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Editor’s Pick: Wrongfully Admitted to Sunbury Asylum

In 1945, Maraquita Sargeant, a mother of five young children, was admitted against her will to Sunbury Mental Asylum in Australia

Every week on this blog we will feature one video that Smithsonian.com selects as an “Editors’ Pick.” Since we launched the contest launched in February, we’ve been blown away by the high quality of the submissions. Note: these videos are not selected by the contest judges and have no bearing on the final result of the contest.

The featured videos are meant to inspire and encourage.



In 1945, Maraquita Sargeant, a mother of five young children, was admitted against her will to Sunbury Mental Asylum in Australia. Her youngest child, Tony, has spent the last 50 years of his life searching for answers.

Walking the grounds of the now vacant and dilapidated Sunbury, Tony claims his mother was the victim of an era where there were no contraceptives and divorce was not allowed. Having five children already, Maraquita was not willing to give birth again and soon after was admitted. In 1946, she wrote a letter to the governor of Victoria stating she had been “unjustly detained.” The governor responded with a letter to the mental hygiene director and stated the letter “appears to be from a sane person.” The hygiene director’s response can only be described as chilling:

“She is definitely insane and if released would be a threat to certain prominent people’s reputations.”

With the director alerted to Maraquita’s attempt to write the governor, he shipped her to the Royal Melbourne Hospital where she received a lobotomy—a new and experimental procedure at the time that involved separating the front of her brain from the back. The operation was considered a failure. Maraquita spent her time at Sunbury in the sewing room repairing linen and ironing. Despite the injustice, Maraquita remained optimistic and in 1967 she was released.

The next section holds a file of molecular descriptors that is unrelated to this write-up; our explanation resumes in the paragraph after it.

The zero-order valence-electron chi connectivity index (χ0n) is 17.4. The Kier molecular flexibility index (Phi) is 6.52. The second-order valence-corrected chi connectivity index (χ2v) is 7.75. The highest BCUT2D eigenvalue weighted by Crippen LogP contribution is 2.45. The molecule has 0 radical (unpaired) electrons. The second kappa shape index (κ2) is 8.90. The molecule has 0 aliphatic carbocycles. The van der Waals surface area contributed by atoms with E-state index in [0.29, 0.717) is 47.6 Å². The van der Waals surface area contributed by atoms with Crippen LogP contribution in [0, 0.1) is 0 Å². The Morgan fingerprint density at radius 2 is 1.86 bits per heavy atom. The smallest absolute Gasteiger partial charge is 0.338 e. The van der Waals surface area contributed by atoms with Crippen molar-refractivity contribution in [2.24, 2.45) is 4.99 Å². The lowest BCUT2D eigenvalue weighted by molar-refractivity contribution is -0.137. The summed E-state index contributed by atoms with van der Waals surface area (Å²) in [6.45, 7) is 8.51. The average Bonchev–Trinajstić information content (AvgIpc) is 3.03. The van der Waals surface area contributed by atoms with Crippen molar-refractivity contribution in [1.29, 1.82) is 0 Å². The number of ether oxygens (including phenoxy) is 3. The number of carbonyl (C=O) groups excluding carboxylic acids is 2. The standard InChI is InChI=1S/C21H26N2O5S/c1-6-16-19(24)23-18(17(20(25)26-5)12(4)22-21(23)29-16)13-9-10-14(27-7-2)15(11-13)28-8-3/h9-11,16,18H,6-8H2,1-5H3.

Upon her release, Maraquita was disorientated so an attempt to reinstitutionalize her was made. Tony called for a psychiatric evaluation and the psychiatrist reported that there was nothing wrong with her. The chairman of the meeting with the psychiatrist delivered perhaps the most haunting news:

“Mr. Sargeant, there is nothing wrong with your mom. Never has been.”

“Maraquita” is a wonderfully shot and edited documentary by George Clipp. The use of historic photos mixed with modern footage of Sunbury today bring the viewer into the asylum but it’s the retelling of the story by Tony that will give you goosebumps. Sunbury is a dark place for Tony and you can hear in his voice the pain the asylum has caused him throughout his life.

Technically, the documentary is executed very well. The special effects used to re-create the sewing room and bridge the gap between the 40s to now were flawless. I also thought the music added a dark and somber mood to the piece.

Feeling inspired? Head over to our submission page and upload your video for a chance to win our grand prize.

 

 

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